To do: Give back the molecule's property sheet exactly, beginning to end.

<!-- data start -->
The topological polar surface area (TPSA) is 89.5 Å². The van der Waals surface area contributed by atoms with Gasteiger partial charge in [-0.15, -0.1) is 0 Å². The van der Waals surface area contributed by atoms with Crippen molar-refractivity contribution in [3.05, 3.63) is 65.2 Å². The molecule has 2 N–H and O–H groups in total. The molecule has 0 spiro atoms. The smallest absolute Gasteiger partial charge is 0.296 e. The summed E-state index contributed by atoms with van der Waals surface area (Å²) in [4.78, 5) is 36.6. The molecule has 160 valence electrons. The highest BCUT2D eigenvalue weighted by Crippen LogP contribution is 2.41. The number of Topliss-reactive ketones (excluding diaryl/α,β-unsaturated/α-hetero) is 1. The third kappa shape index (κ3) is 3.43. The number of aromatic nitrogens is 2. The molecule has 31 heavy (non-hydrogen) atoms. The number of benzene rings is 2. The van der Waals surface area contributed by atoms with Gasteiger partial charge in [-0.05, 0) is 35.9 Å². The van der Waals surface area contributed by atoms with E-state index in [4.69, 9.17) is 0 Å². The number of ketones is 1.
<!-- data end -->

The topological polar surface area (TPSA) is 89.5 Å². The van der Waals surface area contributed by atoms with Gasteiger partial charge in [-0.15, -0.1) is 0 Å². The van der Waals surface area contributed by atoms with Crippen molar-refractivity contribution in [3.05, 3.63) is 65.2 Å². The molecule has 2 N–H and O–H groups in total. The molecule has 0 spiro atoms. The smallest absolute Gasteiger partial charge is 0.296 e. The summed E-state index contributed by atoms with van der Waals surface area (Å²) in [4.78, 5) is 36.6. The molecule has 160 valence electrons. The highest BCUT2D eigenvalue weighted by Crippen LogP contribution is 2.41. The number of Topliss-reactive ketones (excluding diaryl/α,β-unsaturated/α-hetero) is 1. The third kappa shape index (κ3) is 3.43. The number of aromatic nitrogens is 2. The molecule has 31 heavy (non-hydrogen) atoms. The number of benzene rings is 2. The van der Waals surface area contributed by atoms with Gasteiger partial charge in [-0.05, 0) is 35.9 Å². The van der Waals surface area contributed by atoms with E-state index in [4.69, 9.17) is 0 Å². The number of ketones is 1.